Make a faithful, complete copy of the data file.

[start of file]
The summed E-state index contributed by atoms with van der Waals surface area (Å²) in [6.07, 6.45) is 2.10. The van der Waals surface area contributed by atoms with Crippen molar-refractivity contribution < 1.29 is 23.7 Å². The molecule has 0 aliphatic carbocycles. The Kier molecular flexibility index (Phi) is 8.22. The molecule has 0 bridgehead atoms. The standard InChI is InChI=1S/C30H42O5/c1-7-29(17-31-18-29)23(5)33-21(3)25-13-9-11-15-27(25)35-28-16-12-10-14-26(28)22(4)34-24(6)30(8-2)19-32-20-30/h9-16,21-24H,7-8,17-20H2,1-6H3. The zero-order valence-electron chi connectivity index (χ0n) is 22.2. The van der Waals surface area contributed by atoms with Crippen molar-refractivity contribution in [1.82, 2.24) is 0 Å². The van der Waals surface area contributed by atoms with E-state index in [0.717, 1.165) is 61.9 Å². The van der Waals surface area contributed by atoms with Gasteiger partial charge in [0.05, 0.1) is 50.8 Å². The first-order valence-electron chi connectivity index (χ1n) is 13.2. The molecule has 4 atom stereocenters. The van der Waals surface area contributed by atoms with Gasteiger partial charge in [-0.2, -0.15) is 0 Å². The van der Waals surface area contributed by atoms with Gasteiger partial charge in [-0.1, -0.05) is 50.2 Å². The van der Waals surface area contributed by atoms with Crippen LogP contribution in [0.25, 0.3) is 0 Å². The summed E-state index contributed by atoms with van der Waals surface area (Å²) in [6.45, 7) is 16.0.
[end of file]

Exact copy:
The summed E-state index contributed by atoms with van der Waals surface area (Å²) in [6.07, 6.45) is 2.10. The van der Waals surface area contributed by atoms with Crippen molar-refractivity contribution < 1.29 is 23.7 Å². The molecule has 0 aliphatic carbocycles. The Kier molecular flexibility index (Phi) is 8.22. The molecule has 0 bridgehead atoms. The standard InChI is InChI=1S/C30H42O5/c1-7-29(17-31-18-29)23(5)33-21(3)25-13-9-11-15-27(25)35-28-16-12-10-14-26(28)22(4)34-24(6)30(8-2)19-32-20-30/h9-16,21-24H,7-8,17-20H2,1-6H3. The zero-order valence-electron chi connectivity index (χ0n) is 22.2. The van der Waals surface area contributed by atoms with Crippen molar-refractivity contribution in [1.82, 2.24) is 0 Å². The van der Waals surface area contributed by atoms with E-state index in [0.717, 1.165) is 61.9 Å². The van der Waals surface area contributed by atoms with Gasteiger partial charge in [0.05, 0.1) is 50.8 Å². The first-order valence-electron chi connectivity index (χ1n) is 13.2. The molecule has 4 atom stereocenters. The van der Waals surface area contributed by atoms with Gasteiger partial charge in [-0.2, -0.15) is 0 Å². The van der Waals surface area contributed by atoms with Gasteiger partial charge in [-0.1, -0.05) is 50.2 Å². The van der Waals surface area contributed by atoms with Crippen LogP contribution in [0.25, 0.3) is 0 Å². The summed E-state index contributed by atoms with van der Waals surface area (Å²) in [6.45, 7) is 16.0.